Zulip Chat Archive

Stream: general

Topic: Master program advice

Augusto Hack (Feb 22 2021 at 14:20):

Hey there. I want to do a master to get my hands dirty with automated provers, I wonder if anybody has some advice on programs I should look into. I'm currently based on Berlin/DE and it seems that Munich/Saarbrucken would be better options for this subject (or maybe even UK/SE). I know this is broad question/hard to answer but any advice helps. Thanks!

Jasmin Blanchette (Feb 22 2021 at 14:25):

Our field is quite small, you won't find a "theorem proving" MSc program anywhere I'd think. Ultimately, doing a MSc is mostly about finding the right supervisor and topic, and maybe taking one course on the topic, like Concrete Semantics at the TUM or Automated Reasoning I and II in Saarbrücken. Christoph Benzmüller may also be teaching such a course at FU Berlin.

A very important, early decision is whether you are more interested in interactive or automatic theorem proving.

Kevin Buzzard (Feb 22 2021 at 14:45):

Another question is whether you're more interested in the mathematical side of things or stuff like program verification (you can prove theorems in maths and you can prove theorems about computer programs). The basics of the two areas are the same but then at some point divergence occurs

Augusto Hack (Feb 22 2021 at 14:55):

I'm definitely more interested in program verification side of things, and I suppose interactive theorem proving. I'm actually more interested in applying the existing techniques than expanding the state-of-art. My experience is more as a distribute systems engineer and I would really like to see the existing techniques applied to reduce bugs. I prefer to spend a week proving that a system is correct under a model, instead of spending a month chasing a consistency bug. My idea was to get into a master program to get more proficient with the existing ecosystem and then try apply it to my daily job.

Jannis Limperg (Feb 23 2021 at 14:19):

That's a worthy goal but your timelines are flipped: you'll more likely spend a year proving your system correct (unless your system is extremely small or you manage to find a mostly-automated prover that fits your system's needs). Interactive theorem proving is, for now, a very laborious process. With that said, there are certainly people working towards industry-ready tools, so I don't want to discourage you too much.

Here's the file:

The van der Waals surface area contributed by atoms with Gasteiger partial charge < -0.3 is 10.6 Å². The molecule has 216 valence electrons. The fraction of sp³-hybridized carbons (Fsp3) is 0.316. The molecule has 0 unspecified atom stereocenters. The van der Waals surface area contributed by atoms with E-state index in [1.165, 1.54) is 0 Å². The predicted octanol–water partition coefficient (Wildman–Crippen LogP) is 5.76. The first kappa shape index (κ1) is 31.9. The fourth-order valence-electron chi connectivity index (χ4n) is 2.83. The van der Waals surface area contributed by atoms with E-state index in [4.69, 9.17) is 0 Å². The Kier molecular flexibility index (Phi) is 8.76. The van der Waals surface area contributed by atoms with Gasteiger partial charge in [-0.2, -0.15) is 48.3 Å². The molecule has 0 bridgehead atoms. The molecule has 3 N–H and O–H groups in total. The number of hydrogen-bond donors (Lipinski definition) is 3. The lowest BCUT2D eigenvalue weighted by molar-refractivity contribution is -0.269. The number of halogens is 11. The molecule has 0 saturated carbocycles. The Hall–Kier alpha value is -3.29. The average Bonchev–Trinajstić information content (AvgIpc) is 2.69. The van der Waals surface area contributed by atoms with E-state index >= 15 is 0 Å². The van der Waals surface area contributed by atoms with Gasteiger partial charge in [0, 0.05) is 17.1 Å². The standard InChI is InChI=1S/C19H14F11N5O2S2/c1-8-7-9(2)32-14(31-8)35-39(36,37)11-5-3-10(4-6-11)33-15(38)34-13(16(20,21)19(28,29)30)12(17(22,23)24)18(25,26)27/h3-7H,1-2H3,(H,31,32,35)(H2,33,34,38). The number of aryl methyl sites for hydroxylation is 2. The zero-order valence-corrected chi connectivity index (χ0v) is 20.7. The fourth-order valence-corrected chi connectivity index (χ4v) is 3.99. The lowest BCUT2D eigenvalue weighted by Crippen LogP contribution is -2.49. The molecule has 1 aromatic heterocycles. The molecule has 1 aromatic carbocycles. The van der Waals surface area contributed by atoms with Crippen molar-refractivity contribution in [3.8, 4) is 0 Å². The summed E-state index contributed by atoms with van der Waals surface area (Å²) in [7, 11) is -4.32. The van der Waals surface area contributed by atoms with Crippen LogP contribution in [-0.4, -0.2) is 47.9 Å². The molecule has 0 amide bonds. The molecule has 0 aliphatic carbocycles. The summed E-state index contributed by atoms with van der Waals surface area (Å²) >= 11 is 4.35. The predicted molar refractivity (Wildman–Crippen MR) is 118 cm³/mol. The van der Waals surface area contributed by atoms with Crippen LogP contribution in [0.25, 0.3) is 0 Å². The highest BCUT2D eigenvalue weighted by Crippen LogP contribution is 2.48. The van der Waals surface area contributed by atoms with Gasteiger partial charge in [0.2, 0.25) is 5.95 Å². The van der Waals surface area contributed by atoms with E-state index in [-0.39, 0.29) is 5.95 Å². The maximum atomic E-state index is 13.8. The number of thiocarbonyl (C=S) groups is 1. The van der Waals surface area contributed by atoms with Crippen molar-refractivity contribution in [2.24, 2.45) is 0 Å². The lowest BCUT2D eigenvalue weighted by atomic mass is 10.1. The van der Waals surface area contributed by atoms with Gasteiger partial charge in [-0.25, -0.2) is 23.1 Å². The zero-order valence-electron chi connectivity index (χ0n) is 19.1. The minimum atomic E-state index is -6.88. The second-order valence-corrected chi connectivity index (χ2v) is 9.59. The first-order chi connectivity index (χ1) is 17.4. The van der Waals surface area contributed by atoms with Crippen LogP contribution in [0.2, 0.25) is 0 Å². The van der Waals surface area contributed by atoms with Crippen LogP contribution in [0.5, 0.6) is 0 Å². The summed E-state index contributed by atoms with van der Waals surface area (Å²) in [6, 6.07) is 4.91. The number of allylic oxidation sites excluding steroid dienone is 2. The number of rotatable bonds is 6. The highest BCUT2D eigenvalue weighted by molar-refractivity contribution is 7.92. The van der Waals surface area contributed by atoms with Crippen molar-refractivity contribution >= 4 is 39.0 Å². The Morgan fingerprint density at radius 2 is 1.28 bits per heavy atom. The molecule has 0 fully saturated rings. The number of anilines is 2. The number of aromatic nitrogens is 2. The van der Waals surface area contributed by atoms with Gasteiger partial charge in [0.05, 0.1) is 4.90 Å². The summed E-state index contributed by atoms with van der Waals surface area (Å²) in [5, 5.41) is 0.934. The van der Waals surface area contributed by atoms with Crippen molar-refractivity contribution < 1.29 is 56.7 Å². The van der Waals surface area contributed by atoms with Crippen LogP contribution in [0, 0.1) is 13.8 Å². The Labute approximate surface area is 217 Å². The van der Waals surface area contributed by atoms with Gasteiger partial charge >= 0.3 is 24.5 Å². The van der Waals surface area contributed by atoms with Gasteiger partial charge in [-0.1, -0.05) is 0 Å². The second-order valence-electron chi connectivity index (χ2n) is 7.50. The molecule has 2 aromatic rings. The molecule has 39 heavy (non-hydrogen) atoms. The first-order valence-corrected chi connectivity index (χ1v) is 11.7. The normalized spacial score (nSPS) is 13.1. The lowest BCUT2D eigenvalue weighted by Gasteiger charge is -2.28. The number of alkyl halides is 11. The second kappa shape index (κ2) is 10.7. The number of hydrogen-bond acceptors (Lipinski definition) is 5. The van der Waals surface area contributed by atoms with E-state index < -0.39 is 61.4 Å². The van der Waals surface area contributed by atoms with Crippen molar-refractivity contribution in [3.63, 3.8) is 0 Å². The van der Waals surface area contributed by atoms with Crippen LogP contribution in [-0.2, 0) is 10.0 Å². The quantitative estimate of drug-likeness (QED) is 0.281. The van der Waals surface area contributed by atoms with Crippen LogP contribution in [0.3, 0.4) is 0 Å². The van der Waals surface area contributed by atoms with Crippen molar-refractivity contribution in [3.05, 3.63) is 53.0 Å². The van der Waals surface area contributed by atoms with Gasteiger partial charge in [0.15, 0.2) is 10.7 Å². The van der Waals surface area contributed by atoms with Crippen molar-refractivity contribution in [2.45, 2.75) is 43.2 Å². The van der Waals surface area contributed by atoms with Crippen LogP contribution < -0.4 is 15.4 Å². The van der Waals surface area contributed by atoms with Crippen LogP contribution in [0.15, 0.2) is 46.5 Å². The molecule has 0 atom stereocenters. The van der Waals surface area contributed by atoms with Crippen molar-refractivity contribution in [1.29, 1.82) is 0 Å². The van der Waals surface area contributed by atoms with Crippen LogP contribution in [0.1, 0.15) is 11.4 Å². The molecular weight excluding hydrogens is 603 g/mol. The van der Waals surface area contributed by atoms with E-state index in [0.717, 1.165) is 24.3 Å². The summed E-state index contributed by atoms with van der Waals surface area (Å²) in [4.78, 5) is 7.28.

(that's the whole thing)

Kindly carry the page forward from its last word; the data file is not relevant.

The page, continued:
Chris B (Feb 23 2021 at 21:49):

@Jannis Limperg
This doesn't contradict any of what you said, but just to add a dash of optimism in the realm of verification in industry (with the caveat that the source is not entirely neutral), Gernot Heiser claims that the the development costs of seL4 were much lower than those of other high-assurance software using traditional methods; $400/loc compared to $1000/loc.

Kevin Buzzard (Feb 23 2021 at 22:34):

But is seL4 actually usable in practice?

Pedro Minicz (Feb 23 2021 at 22:37):

Kevin Buzzard said:

But is seL4 actually usable in practice?

Yes, it should be. I don't know about seL4 specifically, but kernels of the L4 family are widely used in tiny embedded systems. Your smartphone probably has a microprocessor running L4 to mediate the communication between the mobile network and the phone's CPU.

Kevin Buzzard (Feb 23 2021 at 22:39):

But the version my smartphone is using isn't formally verified, right?

Pedro Minicz (Feb 23 2021 at 22:41):

Right, it is not formally verified.

Joe Hendrix (Feb 23 2021 at 22:41):

To answer @Augusto Hack original query, for distributed systems verification, this question came up at Galois recently, and the recommendation was to pick a particular system that you know well, modeling it in TLA+ and trying to verify some properties using TLC.

Joe Hendrix (Feb 23 2021 at 22:44):

I'm not sure what the masters programs in Germany or UK at like, but I think in the US at least, a master's program is a pretty inefficient way to get practical experience using FM tools. A master's or PhD program is much more important if you want to contribute on the research side or build up fundamental mathematical skills.

Joe Hendrix (Feb 23 2021 at 22:49):

If you want something more powerful and requiring more expertise than TLC, Ivy would make a good other system to learn. Lean is great if you want a general programming language that also has verification capabilities, but isn't explicitly designed for distributed systems verification. It's also great as a way to learn dependent types.

Jannis Limperg (Feb 23 2021 at 23:58):

Chris B said:

Jannis Limperg
This doesn't contradict any of what you said, but just to add a dash of optimism in the realm of verification in industry (with the caveat that the source is not entirely neutral), Gernot Heiser claims that the the development costs of seL4 were much lower than those of other high-assurance software using traditional methods; $400/loc compared to $1000/loc.

That's an interesting number, thanks!

Joe Hendrix (Feb 24 2021 at 00:10):